Four American journalists have been detained in Bahrain while they were reporting on the anniversary of one of the largest uprisings of the Arab Spring.
American freelance journalist Anna Therese Day and three male journalists were taken on 14 February, according to the Associated Press.
The group reportedly provided “false information that they were tourists” and one journalist allegedly wore a mask and took part in an attack on an officer alongside other rioters.
The US embassy in Manama confirmed it was aware of the arrest of four US citizens but could not discuss the case due to “privacy concerns”.
Witnesses said police arrested a photographer working with the group on Sunday before surrounding the area with checkpoints later that night and arresting the other three.
A statement issued from the Frontline Freelance Register on behalf of the families of the detained journalists confirmed they had not yet been released.
"The four are experienced journalists, having most recently worked on virtual reality documentary filmmaking in Egypt and Gaza, and we hope the Bahraini authorities will release them rapidly and without harm," it read.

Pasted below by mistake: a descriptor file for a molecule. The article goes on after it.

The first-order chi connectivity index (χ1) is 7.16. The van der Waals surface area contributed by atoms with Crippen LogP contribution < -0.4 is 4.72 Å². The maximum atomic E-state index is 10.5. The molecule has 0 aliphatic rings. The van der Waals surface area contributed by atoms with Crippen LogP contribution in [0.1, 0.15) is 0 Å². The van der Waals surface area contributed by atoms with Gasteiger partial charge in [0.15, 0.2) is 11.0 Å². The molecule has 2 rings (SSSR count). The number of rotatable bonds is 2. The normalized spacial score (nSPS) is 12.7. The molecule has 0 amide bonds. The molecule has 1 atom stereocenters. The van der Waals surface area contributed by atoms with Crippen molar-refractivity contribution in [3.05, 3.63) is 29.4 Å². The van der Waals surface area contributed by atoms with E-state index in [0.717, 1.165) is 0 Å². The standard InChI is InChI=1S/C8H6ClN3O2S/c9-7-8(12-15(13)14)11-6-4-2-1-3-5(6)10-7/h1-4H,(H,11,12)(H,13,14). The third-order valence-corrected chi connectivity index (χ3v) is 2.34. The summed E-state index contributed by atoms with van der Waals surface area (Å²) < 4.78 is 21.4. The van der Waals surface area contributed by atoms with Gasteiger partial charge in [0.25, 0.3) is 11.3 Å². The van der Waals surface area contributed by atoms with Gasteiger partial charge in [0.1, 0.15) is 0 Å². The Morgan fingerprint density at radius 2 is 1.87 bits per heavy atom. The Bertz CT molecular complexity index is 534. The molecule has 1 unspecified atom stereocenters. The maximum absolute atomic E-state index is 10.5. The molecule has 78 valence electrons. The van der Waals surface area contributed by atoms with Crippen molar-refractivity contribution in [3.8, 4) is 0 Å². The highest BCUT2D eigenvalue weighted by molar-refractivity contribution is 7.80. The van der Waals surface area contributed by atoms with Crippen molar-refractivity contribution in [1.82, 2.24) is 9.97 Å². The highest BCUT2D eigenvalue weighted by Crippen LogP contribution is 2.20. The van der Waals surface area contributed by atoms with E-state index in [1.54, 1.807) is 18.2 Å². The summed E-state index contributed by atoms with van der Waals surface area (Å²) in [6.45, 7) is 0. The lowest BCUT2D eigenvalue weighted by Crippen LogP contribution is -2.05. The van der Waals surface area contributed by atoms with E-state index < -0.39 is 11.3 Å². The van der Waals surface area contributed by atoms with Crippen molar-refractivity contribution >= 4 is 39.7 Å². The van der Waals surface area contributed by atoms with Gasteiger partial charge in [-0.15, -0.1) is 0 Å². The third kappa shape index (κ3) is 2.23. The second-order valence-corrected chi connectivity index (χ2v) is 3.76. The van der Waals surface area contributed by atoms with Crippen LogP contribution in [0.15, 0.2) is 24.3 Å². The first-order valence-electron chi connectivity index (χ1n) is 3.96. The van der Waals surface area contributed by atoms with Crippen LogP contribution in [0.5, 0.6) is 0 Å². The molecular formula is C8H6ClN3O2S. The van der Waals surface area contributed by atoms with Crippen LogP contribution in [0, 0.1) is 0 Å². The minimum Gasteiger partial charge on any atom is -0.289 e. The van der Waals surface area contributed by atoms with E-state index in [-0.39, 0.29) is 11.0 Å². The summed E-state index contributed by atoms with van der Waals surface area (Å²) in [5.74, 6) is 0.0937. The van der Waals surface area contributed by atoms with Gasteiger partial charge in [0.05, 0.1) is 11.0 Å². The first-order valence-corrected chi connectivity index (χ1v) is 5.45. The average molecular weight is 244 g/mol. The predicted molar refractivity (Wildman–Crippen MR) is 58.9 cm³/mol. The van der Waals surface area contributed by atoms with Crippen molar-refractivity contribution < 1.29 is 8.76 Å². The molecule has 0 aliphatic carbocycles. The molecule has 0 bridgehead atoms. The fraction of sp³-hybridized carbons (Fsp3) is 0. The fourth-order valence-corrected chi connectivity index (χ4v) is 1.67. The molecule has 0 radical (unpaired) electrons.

A statement from the Interior Ministry in Bahrain said the journalists entered the country between Thursday and Friday on tourist visas and one member of the group participated alongside other rioters in an attack in Sitra.
Sitra is a largely Shiite community south of Bahrain that has seen repeated protests over the last few years.
“At least some of the arrestees were in the country as members of the international media but had not registered with the concerned authority and were involved in illegal activities,” the statement said.
Media visas take several days to acquire and activists say these visas have been denied since the 2011 uprising.
The uprising was led by the country's Shiite population who wanted greater political rights from the Sunni majority, which led to one of the largest protests in the Arab Spring.
The protest was defeated when reinforcements from Saudi Arabia and the United Arab Emirates were sent in, and Shiite communities have been dissatisfied with government reforms, frequently clashing with authorities since 2011.Reuse content